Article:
Rick Harding has an interesting office vantage point. Looking through the south-facing window in his office on the second floor of the Northbank Professional Building, he can see the Mississippi River flowing serenely (at this time of year, anyway) past his building, the library and the KAXE studio.
Rick earned a degree in electrical engineering at the University of Minnesota. His first job was with Minnesota Power in Superior, Wisconsin and Eveleth, Minnesota. From there he moved to Eveleth Taconite and Malton Electric. He lived in in Hibbing during the 1970s while working as a project manager for Malton Electric. He commuted to Grand Rapids to work on Blandin Paper Company’s No. 5 paper machine project in 1974-75.
“I’ve had the good fortune to be able to earn a living in places I wanted to live,” said Rick. “After working at Malton Electric for three years, I bought Thompson Electric in Hibbing. Our projects included Blandin Wood Products Company (producers of Blandex, oriented strand board,) and the Blandin Paper Company power plant which was started up in the early 1980s.
“While living in Hibbing and spending a lot of time in Grand Rapids, I realized what a unique community Grand Rapids is,” Rick added. “Hibbing is a nice community, but there were things about Grand Rapids that ultimately made moving here an easy decision choice for Vicky and me,” continued Rick. “Grand Rapids is the county seat; Itasca Community College is here; the Reif Center and the Itasca Orchestra and Strings Program are here. There is a mix of industry here—mining as well as forest products and a variety of service industry; and plenty of lakes and rivers. We fell in love with Trout Lake on the Wabana lake chain, and that ultimately led us to buy a cabin there.”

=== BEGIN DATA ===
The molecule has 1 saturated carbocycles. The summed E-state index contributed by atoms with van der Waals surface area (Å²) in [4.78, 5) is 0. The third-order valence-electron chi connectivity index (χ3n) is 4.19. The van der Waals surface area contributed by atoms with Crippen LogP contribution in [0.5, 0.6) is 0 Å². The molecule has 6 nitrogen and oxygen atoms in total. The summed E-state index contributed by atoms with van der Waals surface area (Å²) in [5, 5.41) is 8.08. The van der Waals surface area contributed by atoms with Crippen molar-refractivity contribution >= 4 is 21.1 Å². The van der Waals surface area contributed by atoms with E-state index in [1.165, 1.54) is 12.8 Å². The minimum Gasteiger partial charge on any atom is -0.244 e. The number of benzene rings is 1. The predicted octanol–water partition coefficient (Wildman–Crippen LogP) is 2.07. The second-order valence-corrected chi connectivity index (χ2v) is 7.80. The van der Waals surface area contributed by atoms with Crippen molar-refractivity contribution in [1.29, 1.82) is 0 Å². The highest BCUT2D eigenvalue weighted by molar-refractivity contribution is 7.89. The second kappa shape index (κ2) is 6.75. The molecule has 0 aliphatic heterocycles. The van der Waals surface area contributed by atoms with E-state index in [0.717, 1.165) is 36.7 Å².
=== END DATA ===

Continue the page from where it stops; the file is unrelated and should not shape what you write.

Verta Corporation, one of five businesses Rick founded, is celebrating its 40th anniversary this year. Verta services permanent rooftop building maintenance units (BMUs) for tall office buildings from Toronto to San Diego and from Seattle to Atlanta. These services include periodic safety and reliability maintenance, replacement parts supplies, annual inspections and certification, load testing, and operator training programs.